RSPB announces boom in bittern numbers with the highest number of males recorded since the 19th century

Rare bitterns are bouncing back with the highest number of "booming" males recorded since the ninete

Rare bitterns are bouncing back with the highest number of "booming" males recorded since the nineteenth century, wildlife experts said. - Credit: PA

Numbers for one of Norfolk's rarest birds have started to bounce back, according to wildlife experts.

Bittern in the reeds 2 Chris Gomersall (

Bittern in the reeds 2 Chris Gomersall ( - Credit: Archant

The RSPB has announced the highest number of 'booming' male bitterns recorded since the 19th century in the UK.

But although parts of Norfolk provide the perfect habitat for the elusive heron-like bird, numbers in the county are yet to climb to the same level as England's south west.

However, Kevin Hart, head of reserves for the Norfolk Wildlife Trust, said work was being done to increase habitats for the bird, which is a Red-List endangered species.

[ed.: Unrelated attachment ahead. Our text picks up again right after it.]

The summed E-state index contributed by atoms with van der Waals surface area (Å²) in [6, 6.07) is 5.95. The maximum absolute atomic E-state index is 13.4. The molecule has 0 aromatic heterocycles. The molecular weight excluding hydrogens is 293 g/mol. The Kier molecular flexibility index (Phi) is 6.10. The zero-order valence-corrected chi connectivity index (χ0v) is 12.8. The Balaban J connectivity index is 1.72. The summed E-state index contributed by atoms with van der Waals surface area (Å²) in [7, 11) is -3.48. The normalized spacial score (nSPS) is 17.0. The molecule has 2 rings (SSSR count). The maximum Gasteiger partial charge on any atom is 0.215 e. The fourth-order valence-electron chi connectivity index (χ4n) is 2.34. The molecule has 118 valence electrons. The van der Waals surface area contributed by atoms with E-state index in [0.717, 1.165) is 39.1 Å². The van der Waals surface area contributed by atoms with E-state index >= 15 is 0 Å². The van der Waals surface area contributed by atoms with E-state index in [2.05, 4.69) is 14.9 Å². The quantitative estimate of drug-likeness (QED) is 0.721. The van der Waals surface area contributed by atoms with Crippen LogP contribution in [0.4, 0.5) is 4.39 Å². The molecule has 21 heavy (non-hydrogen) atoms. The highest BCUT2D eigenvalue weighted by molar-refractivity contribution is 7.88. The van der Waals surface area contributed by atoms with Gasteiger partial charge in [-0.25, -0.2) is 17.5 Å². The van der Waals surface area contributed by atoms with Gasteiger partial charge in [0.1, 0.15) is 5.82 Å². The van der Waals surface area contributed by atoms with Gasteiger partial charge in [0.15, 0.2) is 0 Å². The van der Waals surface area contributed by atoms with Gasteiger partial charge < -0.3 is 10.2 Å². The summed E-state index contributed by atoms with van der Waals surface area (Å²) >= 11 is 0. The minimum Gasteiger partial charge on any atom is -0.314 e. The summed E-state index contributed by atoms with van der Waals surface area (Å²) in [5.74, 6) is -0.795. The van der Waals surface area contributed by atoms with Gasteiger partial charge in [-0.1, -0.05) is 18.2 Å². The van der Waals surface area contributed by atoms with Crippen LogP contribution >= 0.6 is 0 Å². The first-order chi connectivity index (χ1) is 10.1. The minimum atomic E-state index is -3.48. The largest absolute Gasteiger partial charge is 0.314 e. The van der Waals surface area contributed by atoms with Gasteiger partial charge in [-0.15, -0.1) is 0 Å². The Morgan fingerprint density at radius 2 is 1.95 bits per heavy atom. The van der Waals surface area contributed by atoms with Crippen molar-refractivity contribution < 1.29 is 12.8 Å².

'The south west has had a real boom but we may be a few years behind them,' he added. 'We have seen more of a steady increase.'

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He said that bitterns bred in Holme-next-the-sea for the first time in a number of years.

The bittern was driven to extinction in the UK in 1886, but managed to recolonise the Broads in 1911.

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But while numbers rose until the 1950s they then crashed to a low point in 1997.

The latest survey by the RSPB has revealed there were 140 booming males across 61 sites this year in the UK, up from just 11 males at seven sites in 1997.

Martin Harper, director of conservation at the RSPB, said: 'Thanks to protection under European laws and key partners working together, bittern numbers have been gradually climbing since 2000.

'The bittern success story should give hope that it is possible to recover threatened species and that it makes sense to protect the laws that protect nature.'

Environment Secretary Elizabeth Truss said: 'The bitterns distinctive 'booming' call is just one way in which it is a truly special bird, and I'm delighted that future generations will have a chance to hear it.

'This success is down to the hard work of the conservation organisations, landowners and Government agencies who worked together to improve and create new reedbeds for bitterns to breed in.'

Have you taken your own pictures of bitterns? Email

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